Introduction to Biometrics

Original Language
English
ISBN (PDF)
978-92-9268-799-1
Number of Pages
73
Reference Number
PUB2023/073/R*
Date of upload

13 Mar 2024

Introduction to Biometrics

The “Introduction to Biometrics” manual offers a fundamental operational guide for capturing, comparing, and assessing biometric data from populations as they move, emphasizing the utilization of technology for analyzing physical characteristics such as fingerprints, facial features, and iris scans. Additionally, it addresses ongoing concerns regarding vulnerabilities, threats, and the possible discriminatory use of biometrics, while advocating for ongoing scrutiny of emerging risks or injustices that may arise. 
 
While primarily intended for IOM personnel involved in border management and legal identity programming utilizing biometric technology, it also serves as a valuable reference for Member States operating in this field.

  • ACRONYMS
  • FOREWORD
  • PART 1. INTRODUCTION TO BIOMETRICS
    • 1.1 What is biometric data
      • The purpose
      • How it works
    • 1.2 Types of biometrics
    • 1.3 Modalities
    • 1.4 Uses of biometrics
      • Supporting civil registry
      • Participation in civic activities
      • Border control
      • Humanitarian interventions and site management
      • Balancing benefits and risk
  • PART 2. SOCIETY, HISTORY AND RESPONSIBLE USE
    • 2.1 Impacts on society
    • 2.2 Ethics and origins
    • 2.3 Biometrics and bias
    • 2.4 Biometrics and children
    • 2.5 Use in humanitarian settings
  • PART 3. GOVERNANCE AND SAFEGUARDING
    • 3.1 Responsibility, proportionality, duty of care
    • 3.2 Minimum criteria
    • 3.3 Accountability
    • 3.4 Jurisdictional requirements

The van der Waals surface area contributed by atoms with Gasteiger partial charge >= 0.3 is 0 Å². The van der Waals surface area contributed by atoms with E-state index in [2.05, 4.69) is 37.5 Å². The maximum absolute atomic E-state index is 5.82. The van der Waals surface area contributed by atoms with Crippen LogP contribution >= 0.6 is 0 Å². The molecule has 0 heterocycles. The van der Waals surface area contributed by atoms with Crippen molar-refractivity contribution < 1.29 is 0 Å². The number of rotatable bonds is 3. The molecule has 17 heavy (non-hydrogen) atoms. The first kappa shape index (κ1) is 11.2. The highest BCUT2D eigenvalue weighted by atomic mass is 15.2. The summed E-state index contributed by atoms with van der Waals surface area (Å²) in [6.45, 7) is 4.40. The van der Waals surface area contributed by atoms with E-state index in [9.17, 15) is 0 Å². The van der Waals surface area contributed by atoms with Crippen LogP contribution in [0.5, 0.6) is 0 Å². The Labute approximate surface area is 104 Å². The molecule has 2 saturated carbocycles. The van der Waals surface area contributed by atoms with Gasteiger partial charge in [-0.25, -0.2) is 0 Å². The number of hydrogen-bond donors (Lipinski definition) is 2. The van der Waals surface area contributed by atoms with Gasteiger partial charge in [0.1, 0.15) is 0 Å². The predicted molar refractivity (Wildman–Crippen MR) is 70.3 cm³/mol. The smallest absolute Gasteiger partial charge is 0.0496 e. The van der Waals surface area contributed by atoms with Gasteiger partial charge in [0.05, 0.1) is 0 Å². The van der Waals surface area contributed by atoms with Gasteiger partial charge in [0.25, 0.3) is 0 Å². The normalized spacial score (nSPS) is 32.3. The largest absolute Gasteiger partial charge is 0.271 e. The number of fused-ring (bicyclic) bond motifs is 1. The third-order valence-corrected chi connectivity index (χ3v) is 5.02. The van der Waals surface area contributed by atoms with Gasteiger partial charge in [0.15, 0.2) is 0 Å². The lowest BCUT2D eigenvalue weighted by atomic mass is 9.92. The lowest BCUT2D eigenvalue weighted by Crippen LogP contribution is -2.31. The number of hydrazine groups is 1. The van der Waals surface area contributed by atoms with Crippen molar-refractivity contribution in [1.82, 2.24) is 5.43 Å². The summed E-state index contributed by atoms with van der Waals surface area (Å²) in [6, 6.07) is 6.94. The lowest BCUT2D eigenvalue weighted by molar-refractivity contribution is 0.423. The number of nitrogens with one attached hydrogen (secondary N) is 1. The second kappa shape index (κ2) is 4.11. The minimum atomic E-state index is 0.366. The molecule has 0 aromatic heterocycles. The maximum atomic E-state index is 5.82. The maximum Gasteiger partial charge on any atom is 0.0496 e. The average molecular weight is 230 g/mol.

• PART 4. MANAGEMENT OF BIOMETRICS
    • 4.1 Data storage
      • Storage models
    • 4.2 Maintenance of data and databases
      • Why is maintenance needed
      • Updating biometric data
      • Considering EOI principles
      • Security of biometrics
      • How are biometrics secured on travel documents
    • 4.3 Measuring biometric performance: reliability and error
    • 4.4 System bias
      • Under-representation in datasets
    • 4.5 Vulnerability of biometric systems
      • Presentation attack
      • Presentation Attack Detection (PAD)
      • Morphing
    • 4.6 Bilateral sharing of biometric data
      • Risk and concern
      • Function creep
      • Covert collection
      • Secondary information
      • Data segregation
    • 4.7 On Procurement of biometric technology
      • Recommendations on procurement for biometrics
  • PART 5. TECHNICAL IMPLEMENTATION
    • 5.1 Fingerprint
      • Representation of fingerprints
      • Capturing of fingerprints
      • Quality of fingerprints
    • 5.2 Face
      • Representation of facial biometrics
      • Capturing of facial biometrics
      • Quality of facial biometrics
    • 5.3 Iris
      • Representation of iris biometrics
      • Capture of the iris biometrics
      • Quality of iris biometrics
    • 5.4 Multi-modality
  • PART 6. IOM PROGRAMMING WITH BIOMETRIC COMPONENTS
    • 6.1 Use case 1: MIDAS
    • 6.2 Use case 2: e-RCMS
      • e-RCMS and biometrics
  • PART 7. TECHNOLOGY LOOKING AHEAD
    • 7.1 Touchless
    • 7.2 Self-Service capabilities for users
    • 7.3 Presentation attack / deep Fake / liveness
    • 7.4 Testing and dataset improvements
    • 7.5 Policies
    • 7.6 Artificial intelligence
    • 7.7 Evolving industry
  • CONCLUSION
  • TECHNICAL TERMINOLOGY